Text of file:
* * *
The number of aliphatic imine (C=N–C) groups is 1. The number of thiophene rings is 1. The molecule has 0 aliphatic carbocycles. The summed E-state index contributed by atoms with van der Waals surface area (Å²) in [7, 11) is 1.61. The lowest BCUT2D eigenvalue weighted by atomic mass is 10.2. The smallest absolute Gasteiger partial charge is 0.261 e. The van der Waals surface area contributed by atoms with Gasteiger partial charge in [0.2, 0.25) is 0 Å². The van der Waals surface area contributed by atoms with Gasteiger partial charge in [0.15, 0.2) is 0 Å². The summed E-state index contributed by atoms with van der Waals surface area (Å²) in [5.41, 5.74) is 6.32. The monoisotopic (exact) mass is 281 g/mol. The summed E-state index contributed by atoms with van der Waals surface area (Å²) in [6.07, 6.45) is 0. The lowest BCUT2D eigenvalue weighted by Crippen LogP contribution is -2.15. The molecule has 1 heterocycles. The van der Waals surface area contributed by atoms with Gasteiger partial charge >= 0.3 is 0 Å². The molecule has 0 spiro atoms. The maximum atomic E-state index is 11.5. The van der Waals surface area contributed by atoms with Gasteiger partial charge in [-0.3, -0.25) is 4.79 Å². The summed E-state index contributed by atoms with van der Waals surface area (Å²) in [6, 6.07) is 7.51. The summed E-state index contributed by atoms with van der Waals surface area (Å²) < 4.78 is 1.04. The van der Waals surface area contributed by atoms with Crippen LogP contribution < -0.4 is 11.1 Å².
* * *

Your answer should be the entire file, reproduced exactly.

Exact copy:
The number of aliphatic imine (C=N–C) groups is 1. The number of thiophene rings is 1. The molecule has 0 aliphatic carbocycles. The summed E-state index contributed by atoms with van der Waals surface area (Å²) in [7, 11) is 1.61. The lowest BCUT2D eigenvalue weighted by atomic mass is 10.2. The smallest absolute Gasteiger partial charge is 0.261 e. The van der Waals surface area contributed by atoms with Gasteiger partial charge in [0.2, 0.25) is 0 Å². The van der Waals surface area contributed by atoms with Gasteiger partial charge in [0.15, 0.2) is 0 Å². The summed E-state index contributed by atoms with van der Waals surface area (Å²) in [5.41, 5.74) is 6.32. The monoisotopic (exact) mass is 281 g/mol. The summed E-state index contributed by atoms with van der Waals surface area (Å²) in [6.07, 6.45) is 0. The lowest BCUT2D eigenvalue weighted by Crippen LogP contribution is -2.15. The molecule has 1 heterocycles. The van der Waals surface area contributed by atoms with Gasteiger partial charge >= 0.3 is 0 Å². The molecule has 0 spiro atoms. The maximum atomic E-state index is 11.5. The van der Waals surface area contributed by atoms with Gasteiger partial charge in [-0.3, -0.25) is 4.79 Å². The summed E-state index contributed by atoms with van der Waals surface area (Å²) in [6, 6.07) is 7.51. The summed E-state index contributed by atoms with van der Waals surface area (Å²) < 4.78 is 1.04. The van der Waals surface area contributed by atoms with Crippen LogP contribution < -0.4 is 11.1 Å².